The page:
12. Charles Hudon
Hudon is continuing his incredibly impressive junior career with a new club for the remainder of the 2013-14 season, as he was traded to Baie-Comeau shortly after he joined the Canadian WJC club. His talent remains elite, having excellent vision, passing skills, and he remains one of junior hockey's best thinkers, displaying a high intelligence level on the ice. Unfortunately, his body might be the thing that fails him. Concerns are growing about the recurring back problems that kept him out of the World Juniors in 2013 and threatened to keep him out of this past year's tournament. It's the kind of injury that he's been able to play with at the junior level but who knows how he'll be able to adjust to the professional circuit. Hudon could very well end up being one of the top three or four players on this entire list but that injury wildcard, combined with his size issues, could prevent him from becoming the player he's capable of being. We're obviously all hoping for the best outcome for Hudon, as he could be a real difference maker if it all falls into place. Concerns over his health and the rise of some 2013 Draft notables bumped Hudon down a couple spots, but no one is having doubts about his skillset.
11. Louis Leblanc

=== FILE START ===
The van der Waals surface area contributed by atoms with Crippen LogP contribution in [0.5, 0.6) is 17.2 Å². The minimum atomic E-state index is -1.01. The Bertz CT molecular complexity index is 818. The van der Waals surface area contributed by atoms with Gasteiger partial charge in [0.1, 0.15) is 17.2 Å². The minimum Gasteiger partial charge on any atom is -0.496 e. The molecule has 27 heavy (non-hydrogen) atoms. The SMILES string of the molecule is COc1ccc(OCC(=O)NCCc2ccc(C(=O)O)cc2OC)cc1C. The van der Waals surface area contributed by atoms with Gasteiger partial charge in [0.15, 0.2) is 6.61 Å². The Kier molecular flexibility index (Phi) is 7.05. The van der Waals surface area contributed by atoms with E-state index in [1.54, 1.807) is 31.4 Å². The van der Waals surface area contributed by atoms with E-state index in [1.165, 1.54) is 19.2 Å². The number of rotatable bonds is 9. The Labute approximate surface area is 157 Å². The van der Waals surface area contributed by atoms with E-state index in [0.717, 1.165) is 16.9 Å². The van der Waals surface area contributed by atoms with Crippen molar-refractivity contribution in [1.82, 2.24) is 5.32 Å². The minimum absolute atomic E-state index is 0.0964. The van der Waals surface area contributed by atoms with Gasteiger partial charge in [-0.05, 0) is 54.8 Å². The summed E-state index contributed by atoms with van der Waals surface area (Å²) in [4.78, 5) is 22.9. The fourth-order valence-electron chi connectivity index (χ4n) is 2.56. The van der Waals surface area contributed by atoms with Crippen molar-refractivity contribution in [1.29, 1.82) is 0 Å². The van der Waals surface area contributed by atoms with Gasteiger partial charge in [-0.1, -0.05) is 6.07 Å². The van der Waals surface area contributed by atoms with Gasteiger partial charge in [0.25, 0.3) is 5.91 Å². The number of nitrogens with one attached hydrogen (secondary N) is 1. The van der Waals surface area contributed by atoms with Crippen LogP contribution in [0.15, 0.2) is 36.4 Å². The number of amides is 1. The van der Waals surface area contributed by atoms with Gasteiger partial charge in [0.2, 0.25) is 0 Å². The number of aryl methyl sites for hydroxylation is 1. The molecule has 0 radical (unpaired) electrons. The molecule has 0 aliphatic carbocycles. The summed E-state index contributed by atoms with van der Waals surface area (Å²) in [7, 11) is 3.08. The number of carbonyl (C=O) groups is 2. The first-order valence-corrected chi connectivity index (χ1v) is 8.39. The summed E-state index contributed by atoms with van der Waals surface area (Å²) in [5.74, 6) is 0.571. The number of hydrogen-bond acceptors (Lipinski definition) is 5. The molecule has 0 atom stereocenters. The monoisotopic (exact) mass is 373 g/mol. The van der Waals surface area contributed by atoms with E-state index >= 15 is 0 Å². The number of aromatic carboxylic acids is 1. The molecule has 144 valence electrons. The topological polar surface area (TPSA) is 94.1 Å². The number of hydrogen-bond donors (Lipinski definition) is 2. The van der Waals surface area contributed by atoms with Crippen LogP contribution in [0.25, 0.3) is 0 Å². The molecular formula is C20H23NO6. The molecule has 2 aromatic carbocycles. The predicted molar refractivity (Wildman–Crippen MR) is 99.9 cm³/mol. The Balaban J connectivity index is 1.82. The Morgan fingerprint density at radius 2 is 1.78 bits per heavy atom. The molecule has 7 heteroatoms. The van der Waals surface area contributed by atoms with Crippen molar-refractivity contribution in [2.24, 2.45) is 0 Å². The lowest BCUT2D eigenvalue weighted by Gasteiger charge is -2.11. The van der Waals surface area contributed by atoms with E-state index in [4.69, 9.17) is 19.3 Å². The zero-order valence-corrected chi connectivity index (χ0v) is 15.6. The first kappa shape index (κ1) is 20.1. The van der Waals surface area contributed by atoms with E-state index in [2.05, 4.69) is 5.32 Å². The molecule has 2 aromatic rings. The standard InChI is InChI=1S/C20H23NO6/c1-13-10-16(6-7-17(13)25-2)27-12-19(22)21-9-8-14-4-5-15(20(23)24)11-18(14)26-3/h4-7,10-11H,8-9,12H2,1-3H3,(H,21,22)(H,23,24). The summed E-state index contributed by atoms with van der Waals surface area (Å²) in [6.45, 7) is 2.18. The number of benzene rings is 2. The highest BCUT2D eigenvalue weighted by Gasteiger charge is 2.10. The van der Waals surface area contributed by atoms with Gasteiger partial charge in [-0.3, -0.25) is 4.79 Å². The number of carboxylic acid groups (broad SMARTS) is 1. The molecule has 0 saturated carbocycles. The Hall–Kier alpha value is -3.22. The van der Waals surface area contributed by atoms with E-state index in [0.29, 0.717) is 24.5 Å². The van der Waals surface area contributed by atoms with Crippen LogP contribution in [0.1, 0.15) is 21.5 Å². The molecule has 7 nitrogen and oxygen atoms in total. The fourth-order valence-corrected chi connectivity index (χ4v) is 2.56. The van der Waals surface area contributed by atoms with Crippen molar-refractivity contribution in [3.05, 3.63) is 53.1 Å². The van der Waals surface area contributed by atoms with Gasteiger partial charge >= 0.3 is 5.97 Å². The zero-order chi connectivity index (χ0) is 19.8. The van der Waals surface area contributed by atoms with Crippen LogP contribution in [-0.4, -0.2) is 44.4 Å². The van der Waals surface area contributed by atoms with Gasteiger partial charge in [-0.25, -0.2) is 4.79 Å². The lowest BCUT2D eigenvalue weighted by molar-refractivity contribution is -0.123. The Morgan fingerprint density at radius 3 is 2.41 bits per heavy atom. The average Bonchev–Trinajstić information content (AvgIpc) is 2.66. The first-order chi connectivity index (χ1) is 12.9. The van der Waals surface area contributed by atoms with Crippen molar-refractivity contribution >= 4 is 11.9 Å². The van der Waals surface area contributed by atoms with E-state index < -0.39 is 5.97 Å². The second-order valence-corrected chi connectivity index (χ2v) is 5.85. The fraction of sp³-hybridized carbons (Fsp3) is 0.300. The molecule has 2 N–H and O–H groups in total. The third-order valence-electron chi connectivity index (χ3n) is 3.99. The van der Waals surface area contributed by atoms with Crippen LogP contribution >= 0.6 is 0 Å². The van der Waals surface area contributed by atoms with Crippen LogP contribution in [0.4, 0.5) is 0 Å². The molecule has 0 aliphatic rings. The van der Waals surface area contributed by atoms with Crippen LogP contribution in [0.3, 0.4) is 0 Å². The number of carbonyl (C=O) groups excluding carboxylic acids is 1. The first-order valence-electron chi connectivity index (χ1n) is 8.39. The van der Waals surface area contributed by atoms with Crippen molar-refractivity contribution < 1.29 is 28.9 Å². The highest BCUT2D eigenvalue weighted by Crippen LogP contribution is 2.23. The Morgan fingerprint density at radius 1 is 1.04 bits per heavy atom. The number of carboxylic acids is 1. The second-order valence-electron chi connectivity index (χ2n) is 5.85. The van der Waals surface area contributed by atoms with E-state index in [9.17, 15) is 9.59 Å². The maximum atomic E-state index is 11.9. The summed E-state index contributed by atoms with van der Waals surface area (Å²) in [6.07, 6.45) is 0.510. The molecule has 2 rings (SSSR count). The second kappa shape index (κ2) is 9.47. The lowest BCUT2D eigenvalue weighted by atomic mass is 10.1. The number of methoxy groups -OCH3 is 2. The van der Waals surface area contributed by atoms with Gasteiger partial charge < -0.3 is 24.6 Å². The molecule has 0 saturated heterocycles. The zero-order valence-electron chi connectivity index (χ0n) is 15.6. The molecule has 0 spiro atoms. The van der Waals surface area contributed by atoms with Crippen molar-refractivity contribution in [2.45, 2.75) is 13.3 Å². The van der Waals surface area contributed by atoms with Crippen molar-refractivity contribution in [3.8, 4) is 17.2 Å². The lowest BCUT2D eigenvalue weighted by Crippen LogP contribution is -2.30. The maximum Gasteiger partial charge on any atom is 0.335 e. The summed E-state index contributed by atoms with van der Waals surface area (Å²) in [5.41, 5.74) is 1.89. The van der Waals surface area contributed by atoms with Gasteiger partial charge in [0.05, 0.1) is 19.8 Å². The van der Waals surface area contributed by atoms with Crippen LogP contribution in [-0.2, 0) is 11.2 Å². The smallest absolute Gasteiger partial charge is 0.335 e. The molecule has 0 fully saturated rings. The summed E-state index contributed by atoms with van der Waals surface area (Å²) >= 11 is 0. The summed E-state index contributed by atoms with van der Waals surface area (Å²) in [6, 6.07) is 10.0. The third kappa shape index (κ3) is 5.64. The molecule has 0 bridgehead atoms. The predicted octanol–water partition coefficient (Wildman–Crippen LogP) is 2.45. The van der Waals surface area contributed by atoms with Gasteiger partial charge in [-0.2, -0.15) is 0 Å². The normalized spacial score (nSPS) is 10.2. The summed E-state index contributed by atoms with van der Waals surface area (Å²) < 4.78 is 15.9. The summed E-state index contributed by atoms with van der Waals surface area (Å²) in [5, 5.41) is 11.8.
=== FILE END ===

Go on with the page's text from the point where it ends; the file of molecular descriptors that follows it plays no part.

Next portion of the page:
He's not exactly trending in the right direction, is he? It was a close call, but Louis Leblanc slipped out of the top 10 in our collective ranking here at the midpoint of the 2013-14 NHL season, just shy of his 23rd birthday. It's the first time he's slipped from that spot, although he did make a majority of our panel's individual top 10 lists. He's actually rebounded decently from an injury hindered 2012-13 season, but Leblanc has yet to take that next step that saw him end 2011-12 as a NHL regular. I think at this point we can safely assume that Leblanc can play in the NHL, and he's the first player on our list that can say that. However, how much upside is there in the former first rounder? Will he be more than an average NHL player (should he claim a permanent spot)? Or will he just kind of roam around the league in a depth role from team to team, never really being a player of importance? While he's hardly been put in situations to succeed, one would think a quality NHL player would fare better in the AHL than he has, even when playing with ECHL level linemates. A player like Tom Kostopoulos and Steve Bégin had more distinguished AHL careers than Louis, so his upside doesn't seem to be significant. It's too bad, I really wanted this guy to succeed. Maybe he will, but there is little hope for him to be more than an average player, and even that might not be in the cards.